I could have reacted in many ways to this question. I had come from a right of center small c conservative home counties background. My pier group were capitalist by birth and my parents certainly voted Tory all their lives. I had no term of reference as to my responsibilities as a member of an inter connected multiracial society. I was looking after number one both economically and morally.

 

But now I have to go back to a time before I left home, when art (although I didn’t know what it was) first impacted on me. I started to read the NME, I had found a copy at the newsagents where my brother worked, I started to get interested in music and youth culture I didn’t understand a lot of the references in the articles about the ‘new wave’, but I knew that the music was exciting, John Peel’s show was an amazing discovery and then the Sex Pistols bought out ‘Never mind the bollocks’ and I sent off for it through the small ads in the back of the NME. Once I had played that record I was never quite the same, and now I know it was the situationalist Malcom McLaren’s strange plane to disrupt the plastic and mediocre slush of the music business, that called to me. That feeling that what I did could change things was now inside me, although I took many years to realise it.

 

Strange that in the end when I went as a mature student I attended Chelsea college of art and design, just as McLaren had in the early 60s, I learnt to throw everything up in the air and question once more what I considered to be Fine Art, and the rest of my life.

The lifelong subject matter for my practice was forged at Chelsea, but those early experiences of compassion for animals and the ‘others’ in society was firmly in place already.

 

So I can see now how art schools and their ex-students have bought questions to my door and exacted a response from me. This is so important, at this time we are able to see so much more evidence of animal abuse, human abuse and degradation of the environment, that no longer can we say, hand on heart, that we can’t make a difference by changing our behavior.

 

I will concentrate on animals, which is my area of interest. The proliferation of animal based video clips on Facebook, and their huge popularity is a sign that we are all motivated strongly by animals, their plight and their behaviour. I predict that more people will be at least exposed to the idea that changing your diet has an effect on animals and the environment, even if they don’t change their habits. The internet although not an art movement is a space similar to the noncommercial art world, where people make and show and discuss ideas and strategies without censorship or quality control. This can lead to inaccuracy, but more importantly, anyone can think, write, express themselves, rant, like, share, comment. All of this is a good first step on the road to finding a new and positive future.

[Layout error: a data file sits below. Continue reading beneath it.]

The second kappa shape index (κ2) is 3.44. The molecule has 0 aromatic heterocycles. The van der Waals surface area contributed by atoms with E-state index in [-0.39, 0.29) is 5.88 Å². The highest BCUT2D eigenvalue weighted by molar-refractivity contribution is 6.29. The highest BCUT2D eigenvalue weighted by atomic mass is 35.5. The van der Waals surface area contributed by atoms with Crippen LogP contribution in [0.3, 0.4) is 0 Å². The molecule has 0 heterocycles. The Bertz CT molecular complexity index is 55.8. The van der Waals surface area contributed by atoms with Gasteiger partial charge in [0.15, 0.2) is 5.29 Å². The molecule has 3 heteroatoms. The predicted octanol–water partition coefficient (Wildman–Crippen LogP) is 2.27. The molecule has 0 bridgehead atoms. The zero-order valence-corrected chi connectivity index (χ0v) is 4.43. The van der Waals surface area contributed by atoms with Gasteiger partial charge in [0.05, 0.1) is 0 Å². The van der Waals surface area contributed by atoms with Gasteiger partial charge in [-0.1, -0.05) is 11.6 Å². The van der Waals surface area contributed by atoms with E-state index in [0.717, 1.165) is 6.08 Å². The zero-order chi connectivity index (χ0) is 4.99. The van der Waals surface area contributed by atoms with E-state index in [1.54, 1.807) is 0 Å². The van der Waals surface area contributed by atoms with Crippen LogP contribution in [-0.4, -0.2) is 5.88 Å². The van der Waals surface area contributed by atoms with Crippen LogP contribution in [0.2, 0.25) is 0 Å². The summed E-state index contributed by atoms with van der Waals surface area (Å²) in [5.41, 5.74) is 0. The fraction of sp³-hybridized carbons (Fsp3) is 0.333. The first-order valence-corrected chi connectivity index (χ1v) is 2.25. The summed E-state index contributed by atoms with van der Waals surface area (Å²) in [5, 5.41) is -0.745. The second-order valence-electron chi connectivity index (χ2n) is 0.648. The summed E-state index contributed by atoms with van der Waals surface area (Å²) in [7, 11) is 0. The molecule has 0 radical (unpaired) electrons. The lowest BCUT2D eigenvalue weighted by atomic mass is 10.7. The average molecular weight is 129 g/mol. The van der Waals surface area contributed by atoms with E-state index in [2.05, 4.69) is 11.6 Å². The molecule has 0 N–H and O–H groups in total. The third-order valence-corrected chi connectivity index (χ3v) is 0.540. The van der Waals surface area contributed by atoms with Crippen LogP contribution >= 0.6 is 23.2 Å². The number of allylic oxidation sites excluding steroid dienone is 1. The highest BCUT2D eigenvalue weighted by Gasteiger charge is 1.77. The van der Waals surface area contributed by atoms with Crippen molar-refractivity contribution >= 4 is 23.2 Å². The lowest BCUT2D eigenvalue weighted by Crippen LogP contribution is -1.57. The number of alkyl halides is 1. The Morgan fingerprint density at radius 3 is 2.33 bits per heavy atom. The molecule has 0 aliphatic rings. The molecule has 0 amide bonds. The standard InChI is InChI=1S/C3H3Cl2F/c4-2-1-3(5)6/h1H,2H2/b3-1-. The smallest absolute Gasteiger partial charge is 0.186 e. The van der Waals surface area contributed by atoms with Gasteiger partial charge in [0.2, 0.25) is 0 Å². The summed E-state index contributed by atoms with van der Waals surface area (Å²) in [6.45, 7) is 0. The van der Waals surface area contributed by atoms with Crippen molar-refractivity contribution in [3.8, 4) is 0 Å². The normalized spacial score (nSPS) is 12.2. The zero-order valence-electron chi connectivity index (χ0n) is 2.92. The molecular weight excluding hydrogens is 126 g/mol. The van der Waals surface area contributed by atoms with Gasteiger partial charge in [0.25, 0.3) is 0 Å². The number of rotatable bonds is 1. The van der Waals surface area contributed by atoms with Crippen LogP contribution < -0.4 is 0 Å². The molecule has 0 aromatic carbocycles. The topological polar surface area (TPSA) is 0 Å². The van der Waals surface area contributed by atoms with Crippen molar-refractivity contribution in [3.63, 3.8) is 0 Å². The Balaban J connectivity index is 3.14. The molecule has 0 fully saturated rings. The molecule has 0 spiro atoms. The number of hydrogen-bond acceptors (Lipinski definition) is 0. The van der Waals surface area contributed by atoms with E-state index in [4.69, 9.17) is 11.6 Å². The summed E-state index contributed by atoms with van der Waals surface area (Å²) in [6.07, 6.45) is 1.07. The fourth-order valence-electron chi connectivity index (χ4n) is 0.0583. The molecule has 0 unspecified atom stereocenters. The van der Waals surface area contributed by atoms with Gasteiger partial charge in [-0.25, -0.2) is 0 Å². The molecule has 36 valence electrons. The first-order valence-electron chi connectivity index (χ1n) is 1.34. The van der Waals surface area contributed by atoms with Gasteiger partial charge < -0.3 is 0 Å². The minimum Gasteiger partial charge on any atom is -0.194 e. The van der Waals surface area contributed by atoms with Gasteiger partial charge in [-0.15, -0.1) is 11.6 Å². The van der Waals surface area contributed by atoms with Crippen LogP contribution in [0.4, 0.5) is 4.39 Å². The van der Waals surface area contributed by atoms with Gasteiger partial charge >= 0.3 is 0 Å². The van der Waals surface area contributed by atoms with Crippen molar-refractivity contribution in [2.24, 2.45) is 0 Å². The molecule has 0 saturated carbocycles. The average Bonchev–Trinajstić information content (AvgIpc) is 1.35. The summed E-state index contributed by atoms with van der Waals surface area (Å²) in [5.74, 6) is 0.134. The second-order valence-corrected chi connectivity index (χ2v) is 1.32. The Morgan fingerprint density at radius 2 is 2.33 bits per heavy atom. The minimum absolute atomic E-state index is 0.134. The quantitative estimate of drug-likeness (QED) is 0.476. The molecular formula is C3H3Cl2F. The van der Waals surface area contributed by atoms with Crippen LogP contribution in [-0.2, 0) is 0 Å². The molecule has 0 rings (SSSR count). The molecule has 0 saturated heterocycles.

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I had a free lesson in the Cornish language or Kernowek today as part of a week long festival in Penzance. I learnt that English only slowly made its way down through Cornwall and reached Penzance and the surrounding West Penwith peninsular, with the last traditional speaker dying in 1891, although this is disputed. So the sea and the isolation of this peninsular helped to stem the take over of a colonial language and as it was not often written down, many speakers lived in rural isolation and passed their language on without leaving a record. Generally there is no one way to spell and pronounce Kernowek and not a word for yes and no, instead conversations go thus ‘Do you have thirst with you?’ ‘I do not have thirst’ so leading to allowance for repetition alliteration and humour to enter the conversation, also it makes it easier to learn if you are dyslexic like me. I am fascinated by the idea that a language that is not so written down is stronger as it can change to make new and funny words from modern phenomenon, Mobile phone or Klappkodh (Chatter pod)

Duw genowgh (goodbye)

Meur ras dhe’n mor (thanks to the sea)

PS This blog is entirely my own take on Kernowek and so is mostly whimsical and the Kernowek is entirely my own flawed work.


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I got a call from my brother to say that our mother was in hospital neat Luton, and not too well. She is 94 now, and with pneumonia having had a hip replacement, a long away from the sea, me and West Penwith. She was much more present than she had been for my last few visits with her. We are gently loosing her to dementia, but something in the hospital treatment brought her back to us for a few hours. I spent time with her and as she slept I made some drawings. I have thought long and hard about whether it is OK or not to share these images, but I have decided that I want to. I hope they are seen a celebration of a life well lived and not seen as negative. There is a chance that she may come and live in a nursing home in Penzance, where I would be able to go and see her when I want, which will be good for us both.